While “Saturday Night Live” might not be the best place to get spiritual guidance, one of the skits, about the difficulties of making friends, popped into my head as I sat down to write this week. It’s super hard to cultivate community, especially when we are all so busy with school, work, and life responsibilities. But look at Jesus, they were saying: he was a 30-something adult male with twelve best friends; yes, twelve!
And they weren’t wrong. Jesus had an incredible group of people who literally dropped everything to follow him, support him, and love him. Jesus and the apostles were #SquadGoals [Editor’s Note: Teen speak for finding a friend group], if you ask me. If God created each one of us to be part of his family, how exactly are we supposed to go about finding a place in that family? How are we supposed to find our faith family; our own group that’s #SquadGoals?
The good news is, there are so many ways to create fellowship in faith communities. Faith is meant to be shared, discussed, challenged, and otherwise engaged with — one of the biggest barriers to community-building is feeling a lack of common interest with the people around us — so even if you are different in absolutely every single way from the person sitting beside you in church, you’re both there. You both know an experience of God, and you automatically have something to discuss with one another.
We’ve talked about it before, but small groups are an incredible way to build a community of fellowship. Jesus tells us in the Bible that, “if two of you agree on Earth about anything for which you want to pray, it shall be granted to you by my heavenly Father. For where two or three are gathered in my name, there am I in the midst of them.”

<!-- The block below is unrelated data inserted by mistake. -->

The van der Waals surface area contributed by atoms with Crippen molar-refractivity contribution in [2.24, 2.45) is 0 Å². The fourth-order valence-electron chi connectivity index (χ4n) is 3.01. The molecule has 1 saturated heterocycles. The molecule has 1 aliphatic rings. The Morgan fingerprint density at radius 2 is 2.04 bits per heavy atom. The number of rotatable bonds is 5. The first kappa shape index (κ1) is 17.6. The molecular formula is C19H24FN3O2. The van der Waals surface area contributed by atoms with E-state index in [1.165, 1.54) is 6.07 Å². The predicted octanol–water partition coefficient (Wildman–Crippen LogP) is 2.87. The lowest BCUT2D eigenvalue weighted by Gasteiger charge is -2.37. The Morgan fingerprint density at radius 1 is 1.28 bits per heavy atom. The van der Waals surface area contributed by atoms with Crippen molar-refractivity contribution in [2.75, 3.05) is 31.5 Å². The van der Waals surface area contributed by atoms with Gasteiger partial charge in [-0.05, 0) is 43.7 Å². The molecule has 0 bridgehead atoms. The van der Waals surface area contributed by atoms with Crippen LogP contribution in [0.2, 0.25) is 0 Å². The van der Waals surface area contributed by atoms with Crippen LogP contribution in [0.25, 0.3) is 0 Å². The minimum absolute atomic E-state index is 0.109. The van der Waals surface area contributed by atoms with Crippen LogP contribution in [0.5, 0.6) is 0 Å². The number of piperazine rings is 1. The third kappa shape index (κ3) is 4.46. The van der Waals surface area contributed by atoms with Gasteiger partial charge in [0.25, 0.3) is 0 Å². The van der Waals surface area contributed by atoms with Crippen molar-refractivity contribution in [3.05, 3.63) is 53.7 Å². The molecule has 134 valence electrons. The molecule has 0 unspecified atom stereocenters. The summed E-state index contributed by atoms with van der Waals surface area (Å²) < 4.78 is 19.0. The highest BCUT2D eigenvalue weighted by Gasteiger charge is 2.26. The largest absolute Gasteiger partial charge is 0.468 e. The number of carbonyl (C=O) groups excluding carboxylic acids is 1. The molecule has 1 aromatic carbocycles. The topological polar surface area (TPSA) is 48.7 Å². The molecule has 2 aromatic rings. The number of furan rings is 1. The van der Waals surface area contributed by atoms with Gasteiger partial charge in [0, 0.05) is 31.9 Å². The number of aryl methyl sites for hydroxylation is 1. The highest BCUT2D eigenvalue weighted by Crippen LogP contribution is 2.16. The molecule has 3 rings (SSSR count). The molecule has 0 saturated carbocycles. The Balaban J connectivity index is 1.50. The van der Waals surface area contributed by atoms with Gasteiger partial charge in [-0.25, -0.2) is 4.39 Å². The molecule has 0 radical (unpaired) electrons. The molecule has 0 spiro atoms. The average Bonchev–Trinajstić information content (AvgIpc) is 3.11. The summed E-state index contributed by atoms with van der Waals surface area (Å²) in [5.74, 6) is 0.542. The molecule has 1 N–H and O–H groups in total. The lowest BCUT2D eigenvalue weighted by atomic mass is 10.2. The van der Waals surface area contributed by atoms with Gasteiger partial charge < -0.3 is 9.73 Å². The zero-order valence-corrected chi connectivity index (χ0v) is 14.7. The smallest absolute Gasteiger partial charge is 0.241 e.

Not only do small groups help us explore the teachings of God; Jesus also tells us that the intentions and prayers shared in small groups “shall be granted.” Here at St. Brendan’s alone, we have small groups for everything from Marian devotion to walking to parenting to Ignatian spirituality; find more information on the parish website or at the welcome desk in the back of the church.
If the established small groups don’t work with your schedule or aren’t totally your speed, what about creating one of your own? It doesn’t have to be anything crazy complicated. Just call a friend or two to meet for coffee at Noe Valley Bakery on West Portal, share a pastry, and talk about living as a Catholic. That’s a small group, right there, where you can experience mercy, authenticity, sympathy, and mutuality.
Or what about finding a faith community online? Like and follow St. Brendan on Facebook, or even follow a few Catholic Instagram accounts (@coffeewithsaints, @blessedisshe__, or @dynamiccatholic are great places to start). The best part about building a faith community is that it can have many, many pieces and iterations. My first faith community was a chocolate club with a priest very dear to me. If I can have a chocolate-based small group, you can have one too.
--Claire Kosewic, Volunteer Bulletin Writer
Though it may not seem like it when we’re trying to keep our Lenten observances (how many days is it until I can drink coffee again?), Lent is one of the fastest moving seasons of the liturgical year. It’s only 40 days, which translates to about five or six Sundays, depending on whether or not you count Palm Sunday as the last Sunday of Lent or the start of preparation for Easter. For a season meant to be of quiet penance, reflection, and personal growth, it doesn’t seem like you get much time!
But one of the best ways to capitalize on Lenten observance is by maximizing your time in prayer, especially on Sundays at Mass. Mass often feels like an event to check off the calendar, and it can be very easy to forget that Mass is a prayer (the most important prayer we have as Catholics). However, with a little bit of intentional commitment, it’s relatively easy to reclaim Mass-as-prayer.
There are many forms of the Mass, however. They all celebrate the same Eucharist, the same mystery of the bread and wine manifested into the Body and Blood of Christ (side note — every time I write about or think about the miraculous mystery of our faith, it astounds me), but each with a bit of a different flair.
The Novus Ordo Mass is the one that we are all (likely) the most familiar with. Translating literally to “New Order,” it is the style of the Mass adopted post-Vatican II, and is characterized by the priest facing the congregation, the Mass being said in the common vernacular, and lay people being heavily involved in the celebration.